A hydrogeomorphic perspective on emergent topographic properties at landscape equilibrium Journal Article uri icon



  • <p>Geomorphic properties of watersheds influence runoff generation, which drives landscape evolution over long timescales. Despite this strong process feedback, our understanding of how runoff generation affects long-term catchment evolution remains rudimentary. In most humid landscapes, storm runoff arises from shallow subsurface flow and from precipitation on saturated areas. Catchment geomorphology drives these runoff mechanisms, as landscape relief generates hydraulic gradients from hillslopes to streams, and regolith thickness and permeability affect flow partitioning and water storage capacity. However, there are few studies of how runoff coupled to dynamic shallow groundwater affects landscape form. In this study, we present a new groundwater-landscape evolution model and introduce a nondimensional framework to explore how subsurface-mediated runoff generation affects long-term catchment evolution. The model solves hydraulic groundwater equations to predict the water table location given prescribed recharge. Water in excess of the subsurface capacity for transport becomes overland flow, which may detach and transport sediment, affecting the landscape form that in turn affects runoff generation. We show that (1) two input parameters fully describe the possible steady state landscapes that coevolve under steady recharge, (2) subsurface flow capacity exerts a fundamental control on hillslope length and relief of these landscapes, and (3) three topographic metrics derived from the governing equations, steepness index, Laplacian curvature, and topographic wetness index, form a natural basis for evaluating the resulting coevolved landscapes. We derive a theoretical relationship using these metrics that allows us to recover the key model input parameters (including subsurface transmissivity) from topographic analysis of the landscape. These results open possibilities for topographic analysis of humid upland landscapes that could inform quantitative understanding of hydrological processes at the landscape scale.</p>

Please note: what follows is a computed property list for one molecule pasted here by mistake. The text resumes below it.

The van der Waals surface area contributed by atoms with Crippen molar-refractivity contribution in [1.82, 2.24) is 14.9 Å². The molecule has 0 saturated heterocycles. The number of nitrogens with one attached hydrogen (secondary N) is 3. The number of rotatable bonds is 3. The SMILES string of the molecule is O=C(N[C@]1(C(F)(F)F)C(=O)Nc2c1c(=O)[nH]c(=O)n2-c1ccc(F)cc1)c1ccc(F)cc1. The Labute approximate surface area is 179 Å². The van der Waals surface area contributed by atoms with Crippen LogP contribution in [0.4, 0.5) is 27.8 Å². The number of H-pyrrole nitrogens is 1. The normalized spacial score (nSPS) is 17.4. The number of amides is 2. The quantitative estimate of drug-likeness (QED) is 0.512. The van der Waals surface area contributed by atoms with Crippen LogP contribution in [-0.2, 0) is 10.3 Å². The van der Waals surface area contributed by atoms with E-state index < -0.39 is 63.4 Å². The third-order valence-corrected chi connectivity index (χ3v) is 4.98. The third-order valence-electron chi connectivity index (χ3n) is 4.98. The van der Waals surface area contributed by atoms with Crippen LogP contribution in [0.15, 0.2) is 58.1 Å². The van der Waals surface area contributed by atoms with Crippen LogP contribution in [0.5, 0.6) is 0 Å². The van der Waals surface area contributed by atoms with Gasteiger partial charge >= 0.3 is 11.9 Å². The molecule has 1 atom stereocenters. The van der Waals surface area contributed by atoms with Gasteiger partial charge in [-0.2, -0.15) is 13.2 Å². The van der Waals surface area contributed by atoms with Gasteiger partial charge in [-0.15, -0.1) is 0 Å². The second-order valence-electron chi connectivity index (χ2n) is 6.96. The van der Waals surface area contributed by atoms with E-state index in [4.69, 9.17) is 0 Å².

publication date

  • March 4, 2021

has restriction

  • closed

Date in CU Experts

  • March 16, 2021 8:14 AM

Full Author List

  • Litwin DG; Harman CJ; Tucker GE; Barnhart KR

author count

  • 4

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